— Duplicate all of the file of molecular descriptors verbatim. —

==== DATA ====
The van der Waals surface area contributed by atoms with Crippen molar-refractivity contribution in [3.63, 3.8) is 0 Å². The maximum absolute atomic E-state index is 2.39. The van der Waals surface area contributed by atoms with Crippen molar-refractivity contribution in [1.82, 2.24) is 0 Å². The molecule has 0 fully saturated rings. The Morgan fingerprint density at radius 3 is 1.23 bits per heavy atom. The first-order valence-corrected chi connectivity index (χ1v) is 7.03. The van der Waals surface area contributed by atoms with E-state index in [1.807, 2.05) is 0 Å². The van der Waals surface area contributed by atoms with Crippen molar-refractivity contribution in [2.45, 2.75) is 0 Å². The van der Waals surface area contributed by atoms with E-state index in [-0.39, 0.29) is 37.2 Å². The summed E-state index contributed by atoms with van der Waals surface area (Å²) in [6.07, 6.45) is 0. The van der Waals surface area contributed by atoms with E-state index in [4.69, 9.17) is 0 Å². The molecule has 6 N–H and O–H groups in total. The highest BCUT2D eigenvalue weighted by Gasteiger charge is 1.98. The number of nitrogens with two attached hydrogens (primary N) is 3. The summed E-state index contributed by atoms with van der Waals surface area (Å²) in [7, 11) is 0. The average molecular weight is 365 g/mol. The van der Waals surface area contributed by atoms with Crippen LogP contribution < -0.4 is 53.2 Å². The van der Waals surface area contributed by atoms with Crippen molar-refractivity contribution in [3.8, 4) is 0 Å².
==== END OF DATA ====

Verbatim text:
The van der Waals surface area contributed by atoms with Crippen molar-refractivity contribution in [3.63, 3.8) is 0 Å². The maximum absolute atomic E-state index is 2.39. The van der Waals surface area contributed by atoms with Crippen molar-refractivity contribution in [1.82, 2.24) is 0 Å². The molecule has 0 fully saturated rings. The Morgan fingerprint density at radius 3 is 1.23 bits per heavy atom. The first-order valence-corrected chi connectivity index (χ1v) is 7.03. The van der Waals surface area contributed by atoms with E-state index in [1.807, 2.05) is 0 Å². The van der Waals surface area contributed by atoms with Crippen molar-refractivity contribution in [2.45, 2.75) is 0 Å². The van der Waals surface area contributed by atoms with E-state index in [-0.39, 0.29) is 37.2 Å². The summed E-state index contributed by atoms with van der Waals surface area (Å²) in [6.07, 6.45) is 0. The van der Waals surface area contributed by atoms with E-state index in [4.69, 9.17) is 0 Å². The molecule has 6 N–H and O–H groups in total. The highest BCUT2D eigenvalue weighted by Gasteiger charge is 1.98. The number of nitrogens with two attached hydrogens (primary N) is 3. The summed E-state index contributed by atoms with van der Waals surface area (Å²) in [7, 11) is 0. The average molecular weight is 365 g/mol. The van der Waals surface area contributed by atoms with Crippen LogP contribution < -0.4 is 53.2 Å². The van der Waals surface area contributed by atoms with Crippen molar-refractivity contribution in [3.8, 4) is 0 Å².